Regular readers might remember that we’ve mentioned Microsoft’s impressive new games controller, Kinect, before – and might even recall that we gave one away in last year’s Christmas competition.
If you haven’t run into it previously, Kinect differs from other games controllers in that you don’t actually need to hold anything to use it. Using a clever camera and sensor set up, Kinect follows your movements so you can control games with your whole body.
Not just for consoles
Kinect is an advanced piece of kit. And as it has a standard USB connector on the end, it was only a matter of time before someone worked out how to make it work with a standard computer. (The $3,000 bounty that one firm put up can’t have hurt either.)
So, the creation of open source drivers for the Kinect means that if you’re technically-minded, you can buy the kit for a little over £100, plug it in to your computer, then start playing. And that’s where things get really interesting.
The best Kinect hacks
Since those open source drivers were announced, enthusiastic geeks all over the world have been experimenting with Kinect. The results, at times, have been astonishing.
Remember Minority Report, the Tom Cruise film which featured an outlandish ‘wave your hands and it works’ computer interface you’d swear was years away? Well Kinect actually makes this a reality – just check out this video. The bottom of the film shows what Kinect sees – the top shows how the movements translate onto the screen:
That’s not all, of course. A quick poke around on YouTube reveals lots of other interesting, clever and quirky hacks. Take this New Scientist video – it includes an unusual glove puppet and a man wearing a virtual bra (well, we did say ‘quirky’):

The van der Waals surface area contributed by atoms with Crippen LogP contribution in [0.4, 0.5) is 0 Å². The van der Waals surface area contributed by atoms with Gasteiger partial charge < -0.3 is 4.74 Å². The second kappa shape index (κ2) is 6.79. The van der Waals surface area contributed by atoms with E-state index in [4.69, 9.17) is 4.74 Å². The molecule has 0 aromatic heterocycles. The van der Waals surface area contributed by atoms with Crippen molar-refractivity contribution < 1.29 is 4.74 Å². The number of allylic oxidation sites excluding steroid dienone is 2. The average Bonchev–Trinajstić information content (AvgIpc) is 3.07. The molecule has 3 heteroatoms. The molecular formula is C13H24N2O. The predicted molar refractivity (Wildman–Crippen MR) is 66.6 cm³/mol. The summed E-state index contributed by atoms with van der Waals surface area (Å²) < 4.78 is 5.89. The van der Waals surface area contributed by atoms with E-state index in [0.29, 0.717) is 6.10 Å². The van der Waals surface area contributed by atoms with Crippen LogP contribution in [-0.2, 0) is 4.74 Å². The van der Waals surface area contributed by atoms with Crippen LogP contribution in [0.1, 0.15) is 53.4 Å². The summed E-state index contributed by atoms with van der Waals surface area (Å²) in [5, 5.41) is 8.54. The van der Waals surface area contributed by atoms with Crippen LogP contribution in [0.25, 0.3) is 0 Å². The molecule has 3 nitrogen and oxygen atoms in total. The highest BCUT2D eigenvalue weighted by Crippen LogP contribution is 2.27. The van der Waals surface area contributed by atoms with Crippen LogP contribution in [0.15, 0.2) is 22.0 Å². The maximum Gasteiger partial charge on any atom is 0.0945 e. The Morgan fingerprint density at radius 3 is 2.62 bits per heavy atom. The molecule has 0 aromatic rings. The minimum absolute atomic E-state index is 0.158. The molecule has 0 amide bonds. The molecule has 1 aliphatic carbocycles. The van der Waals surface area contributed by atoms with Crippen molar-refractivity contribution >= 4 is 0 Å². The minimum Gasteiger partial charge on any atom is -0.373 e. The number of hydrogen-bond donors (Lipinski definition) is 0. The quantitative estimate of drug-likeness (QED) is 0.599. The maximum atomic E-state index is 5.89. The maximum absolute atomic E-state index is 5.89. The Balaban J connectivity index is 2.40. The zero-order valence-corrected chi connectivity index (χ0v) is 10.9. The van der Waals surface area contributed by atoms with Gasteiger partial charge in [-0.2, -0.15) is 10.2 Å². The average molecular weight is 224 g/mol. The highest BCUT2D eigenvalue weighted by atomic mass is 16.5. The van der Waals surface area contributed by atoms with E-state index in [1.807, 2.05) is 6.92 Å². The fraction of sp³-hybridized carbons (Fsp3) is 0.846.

If that’s not satisfied your curiosity, how about a virtual foot-operated piano, like in the classic Tom Hanks film ‘Big’? Or an air guitar, a light sabre, or some lights that you can control by waving your arms like the conductor of an orchestra?
Once you’ve seen a few of these hacks in action, you start to realise that Kinect could have an impact in all sorts of fields – not just gaming. And all the stuff we’ve mentioned here has happened in the few months since November, when Kinect launched.
We can’t wait to see what happens in the months ahead as people start to really push the capabilities of the device. And we wouldn’t be surprised to see Kinect – or its successor – popping up in offices as it proves itself a viable controller for ‘serious’ stuff as well as games.
Have you seen any Kinect hack used for business purposes yet? Let us know